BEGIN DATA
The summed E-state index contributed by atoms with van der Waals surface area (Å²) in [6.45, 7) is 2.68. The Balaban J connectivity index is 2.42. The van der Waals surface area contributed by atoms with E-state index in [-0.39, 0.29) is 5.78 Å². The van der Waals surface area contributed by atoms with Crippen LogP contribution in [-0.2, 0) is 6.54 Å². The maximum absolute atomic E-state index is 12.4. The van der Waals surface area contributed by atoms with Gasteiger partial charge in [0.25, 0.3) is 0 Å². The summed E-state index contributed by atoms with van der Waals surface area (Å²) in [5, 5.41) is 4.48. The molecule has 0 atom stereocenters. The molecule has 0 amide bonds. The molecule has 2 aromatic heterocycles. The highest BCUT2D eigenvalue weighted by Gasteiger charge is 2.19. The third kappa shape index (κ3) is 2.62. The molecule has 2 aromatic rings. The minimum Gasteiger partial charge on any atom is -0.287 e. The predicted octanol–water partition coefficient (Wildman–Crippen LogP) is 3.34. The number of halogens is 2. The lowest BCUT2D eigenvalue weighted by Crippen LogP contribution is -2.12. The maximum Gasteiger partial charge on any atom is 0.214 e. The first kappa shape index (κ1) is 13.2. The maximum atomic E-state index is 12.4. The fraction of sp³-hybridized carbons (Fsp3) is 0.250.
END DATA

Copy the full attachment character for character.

The summed E-state index contributed by atoms with van der Waals surface area (Å²) in [6.45, 7) is 2.68. The Balaban J connectivity index is 2.42. The van der Waals surface area contributed by atoms with E-state index in [-0.39, 0.29) is 5.78 Å². The van der Waals surface area contributed by atoms with Crippen LogP contribution in [-0.2, 0) is 6.54 Å². The maximum absolute atomic E-state index is 12.4. The van der Waals surface area contributed by atoms with Gasteiger partial charge in [0.25, 0.3) is 0 Å². The summed E-state index contributed by atoms with van der Waals surface area (Å²) in [5, 5.41) is 4.48. The molecule has 0 atom stereocenters. The molecule has 0 amide bonds. The molecule has 2 aromatic heterocycles. The highest BCUT2D eigenvalue weighted by Gasteiger charge is 2.19. The third kappa shape index (κ3) is 2.62. The molecule has 2 aromatic rings. The minimum Gasteiger partial charge on any atom is -0.287 e. The predicted octanol–water partition coefficient (Wildman–Crippen LogP) is 3.34. The number of halogens is 2. The lowest BCUT2D eigenvalue weighted by Crippen LogP contribution is -2.12. The maximum Gasteiger partial charge on any atom is 0.214 e. The first kappa shape index (κ1) is 13.2. The maximum atomic E-state index is 12.4. The fraction of sp³-hybridized carbons (Fsp3) is 0.250.